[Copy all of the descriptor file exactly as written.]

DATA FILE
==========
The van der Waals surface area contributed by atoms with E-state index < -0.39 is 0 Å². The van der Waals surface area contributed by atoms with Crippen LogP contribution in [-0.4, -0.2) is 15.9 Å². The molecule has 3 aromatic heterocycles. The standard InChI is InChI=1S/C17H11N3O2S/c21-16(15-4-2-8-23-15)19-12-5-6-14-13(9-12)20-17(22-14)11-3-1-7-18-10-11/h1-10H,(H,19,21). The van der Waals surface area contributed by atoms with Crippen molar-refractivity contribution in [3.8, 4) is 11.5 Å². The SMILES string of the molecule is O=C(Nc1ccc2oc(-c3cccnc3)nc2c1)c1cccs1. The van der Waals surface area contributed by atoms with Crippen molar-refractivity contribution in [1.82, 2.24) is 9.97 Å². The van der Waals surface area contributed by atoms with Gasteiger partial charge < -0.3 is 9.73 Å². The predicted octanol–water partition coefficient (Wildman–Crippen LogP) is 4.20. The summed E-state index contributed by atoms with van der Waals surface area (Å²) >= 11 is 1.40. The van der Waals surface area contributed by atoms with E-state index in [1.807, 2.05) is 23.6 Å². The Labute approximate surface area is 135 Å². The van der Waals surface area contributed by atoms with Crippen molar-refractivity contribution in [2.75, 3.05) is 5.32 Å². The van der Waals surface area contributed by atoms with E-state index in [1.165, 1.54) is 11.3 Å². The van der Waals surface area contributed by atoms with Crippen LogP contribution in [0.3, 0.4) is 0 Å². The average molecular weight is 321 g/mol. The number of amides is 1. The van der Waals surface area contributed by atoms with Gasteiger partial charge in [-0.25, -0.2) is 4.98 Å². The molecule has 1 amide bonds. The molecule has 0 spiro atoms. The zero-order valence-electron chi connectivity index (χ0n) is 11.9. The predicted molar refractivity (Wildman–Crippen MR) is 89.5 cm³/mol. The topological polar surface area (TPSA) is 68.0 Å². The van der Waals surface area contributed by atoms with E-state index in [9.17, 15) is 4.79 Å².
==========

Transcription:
The van der Waals surface area contributed by atoms with E-state index < -0.39 is 0 Å². The van der Waals surface area contributed by atoms with Crippen LogP contribution in [-0.4, -0.2) is 15.9 Å². The molecule has 3 aromatic heterocycles. The standard InChI is InChI=1S/C17H11N3O2S/c21-16(15-4-2-8-23-15)19-12-5-6-14-13(9-12)20-17(22-14)11-3-1-7-18-10-11/h1-10H,(H,19,21). The van der Waals surface area contributed by atoms with Crippen molar-refractivity contribution in [3.8, 4) is 11.5 Å². The SMILES string of the molecule is O=C(Nc1ccc2oc(-c3cccnc3)nc2c1)c1cccs1. The van der Waals surface area contributed by atoms with Crippen molar-refractivity contribution in [1.82, 2.24) is 9.97 Å². The van der Waals surface area contributed by atoms with Gasteiger partial charge < -0.3 is 9.73 Å². The predicted octanol–water partition coefficient (Wildman–Crippen LogP) is 4.20. The summed E-state index contributed by atoms with van der Waals surface area (Å²) >= 11 is 1.40. The van der Waals surface area contributed by atoms with E-state index in [1.807, 2.05) is 23.6 Å². The Labute approximate surface area is 135 Å². The van der Waals surface area contributed by atoms with Crippen molar-refractivity contribution in [2.75, 3.05) is 5.32 Å². The van der Waals surface area contributed by atoms with E-state index in [1.165, 1.54) is 11.3 Å². The van der Waals surface area contributed by atoms with Crippen LogP contribution in [0.3, 0.4) is 0 Å². The average molecular weight is 321 g/mol. The number of amides is 1. The van der Waals surface area contributed by atoms with Gasteiger partial charge in [-0.25, -0.2) is 4.98 Å². The molecule has 1 amide bonds. The molecule has 0 spiro atoms. The zero-order valence-electron chi connectivity index (χ0n) is 11.9. The predicted molar refractivity (Wildman–Crippen MR) is 89.5 cm³/mol. The topological polar surface area (TPSA) is 68.0 Å². The van der Waals surface area contributed by atoms with E-state index in [9.17, 15) is 4.79 Å².